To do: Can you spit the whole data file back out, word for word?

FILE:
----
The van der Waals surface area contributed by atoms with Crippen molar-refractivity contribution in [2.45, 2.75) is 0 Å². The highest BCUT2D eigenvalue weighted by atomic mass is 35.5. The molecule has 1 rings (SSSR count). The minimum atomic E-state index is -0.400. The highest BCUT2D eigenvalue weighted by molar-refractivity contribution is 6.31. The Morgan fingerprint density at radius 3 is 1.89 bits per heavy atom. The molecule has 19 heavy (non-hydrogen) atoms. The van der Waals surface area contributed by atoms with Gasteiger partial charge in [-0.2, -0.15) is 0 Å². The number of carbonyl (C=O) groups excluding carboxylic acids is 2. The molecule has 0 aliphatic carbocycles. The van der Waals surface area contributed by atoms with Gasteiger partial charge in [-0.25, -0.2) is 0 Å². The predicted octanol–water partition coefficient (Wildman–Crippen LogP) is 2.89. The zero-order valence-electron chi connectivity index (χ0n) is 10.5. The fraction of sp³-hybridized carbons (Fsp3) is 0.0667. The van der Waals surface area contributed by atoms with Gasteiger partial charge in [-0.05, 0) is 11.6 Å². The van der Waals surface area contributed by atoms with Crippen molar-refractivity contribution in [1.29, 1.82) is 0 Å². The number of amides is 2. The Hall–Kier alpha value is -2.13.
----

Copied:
The van der Waals surface area contributed by atoms with Crippen molar-refractivity contribution in [2.45, 2.75) is 0 Å². The highest BCUT2D eigenvalue weighted by atomic mass is 35.5. The molecule has 1 rings (SSSR count). The minimum atomic E-state index is -0.400. The highest BCUT2D eigenvalue weighted by molar-refractivity contribution is 6.31. The Morgan fingerprint density at radius 3 is 1.89 bits per heavy atom. The molecule has 19 heavy (non-hydrogen) atoms. The van der Waals surface area contributed by atoms with Gasteiger partial charge in [-0.2, -0.15) is 0 Å². The number of carbonyl (C=O) groups excluding carboxylic acids is 2. The molecule has 0 aliphatic carbocycles. The van der Waals surface area contributed by atoms with Gasteiger partial charge in [-0.25, -0.2) is 0 Å². The predicted octanol–water partition coefficient (Wildman–Crippen LogP) is 2.89. The zero-order valence-electron chi connectivity index (χ0n) is 10.5. The fraction of sp³-hybridized carbons (Fsp3) is 0.0667. The van der Waals surface area contributed by atoms with Gasteiger partial charge in [-0.05, 0) is 11.6 Å². The van der Waals surface area contributed by atoms with Crippen molar-refractivity contribution in [1.29, 1.82) is 0 Å². The number of amides is 2. The Hall–Kier alpha value is -2.13.